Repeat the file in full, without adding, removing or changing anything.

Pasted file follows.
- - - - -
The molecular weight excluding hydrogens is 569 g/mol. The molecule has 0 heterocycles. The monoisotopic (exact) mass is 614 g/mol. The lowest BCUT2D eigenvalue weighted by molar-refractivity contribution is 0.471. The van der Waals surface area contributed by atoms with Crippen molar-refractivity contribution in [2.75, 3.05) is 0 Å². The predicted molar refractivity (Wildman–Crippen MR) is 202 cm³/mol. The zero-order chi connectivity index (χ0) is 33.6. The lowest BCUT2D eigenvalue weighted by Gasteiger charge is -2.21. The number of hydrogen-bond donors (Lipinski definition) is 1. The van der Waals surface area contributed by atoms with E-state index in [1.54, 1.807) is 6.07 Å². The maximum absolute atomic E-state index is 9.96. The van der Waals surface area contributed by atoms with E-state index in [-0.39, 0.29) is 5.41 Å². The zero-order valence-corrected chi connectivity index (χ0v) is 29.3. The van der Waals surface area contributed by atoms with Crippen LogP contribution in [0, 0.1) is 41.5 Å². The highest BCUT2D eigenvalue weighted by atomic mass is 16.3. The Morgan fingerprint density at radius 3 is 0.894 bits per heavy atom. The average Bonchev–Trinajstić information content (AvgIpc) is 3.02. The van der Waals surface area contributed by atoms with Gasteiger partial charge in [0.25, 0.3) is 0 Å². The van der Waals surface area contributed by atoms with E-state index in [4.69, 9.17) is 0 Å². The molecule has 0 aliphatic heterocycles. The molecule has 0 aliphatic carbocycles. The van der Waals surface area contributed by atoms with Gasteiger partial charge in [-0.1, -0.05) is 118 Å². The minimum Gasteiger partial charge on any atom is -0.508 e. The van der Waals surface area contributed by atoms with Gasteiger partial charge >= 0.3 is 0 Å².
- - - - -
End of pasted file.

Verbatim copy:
The molecular weight excluding hydrogens is 569 g/mol. The molecule has 0 heterocycles. The monoisotopic (exact) mass is 614 g/mol. The lowest BCUT2D eigenvalue weighted by molar-refractivity contribution is 0.471. The van der Waals surface area contributed by atoms with Crippen molar-refractivity contribution in [2.75, 3.05) is 0 Å². The predicted molar refractivity (Wildman–Crippen MR) is 202 cm³/mol. The zero-order chi connectivity index (χ0) is 33.6. The lowest BCUT2D eigenvalue weighted by Gasteiger charge is -2.21. The number of hydrogen-bond donors (Lipinski definition) is 1. The van der Waals surface area contributed by atoms with E-state index in [1.54, 1.807) is 6.07 Å². The maximum absolute atomic E-state index is 9.96. The van der Waals surface area contributed by atoms with E-state index in [-0.39, 0.29) is 5.41 Å². The zero-order valence-corrected chi connectivity index (χ0v) is 29.3. The van der Waals surface area contributed by atoms with Crippen LogP contribution in [0, 0.1) is 41.5 Å². The highest BCUT2D eigenvalue weighted by atomic mass is 16.3. The Morgan fingerprint density at radius 3 is 0.894 bits per heavy atom. The average Bonchev–Trinajstić information content (AvgIpc) is 3.02. The van der Waals surface area contributed by atoms with Gasteiger partial charge in [0.25, 0.3) is 0 Å². The van der Waals surface area contributed by atoms with E-state index in [4.69, 9.17) is 0 Å². The molecule has 0 aliphatic heterocycles. The molecule has 0 aliphatic carbocycles. The van der Waals surface area contributed by atoms with Gasteiger partial charge in [-0.1, -0.05) is 118 Å². The minimum Gasteiger partial charge on any atom is -0.508 e. The van der Waals surface area contributed by atoms with Gasteiger partial charge >= 0.3 is 0 Å².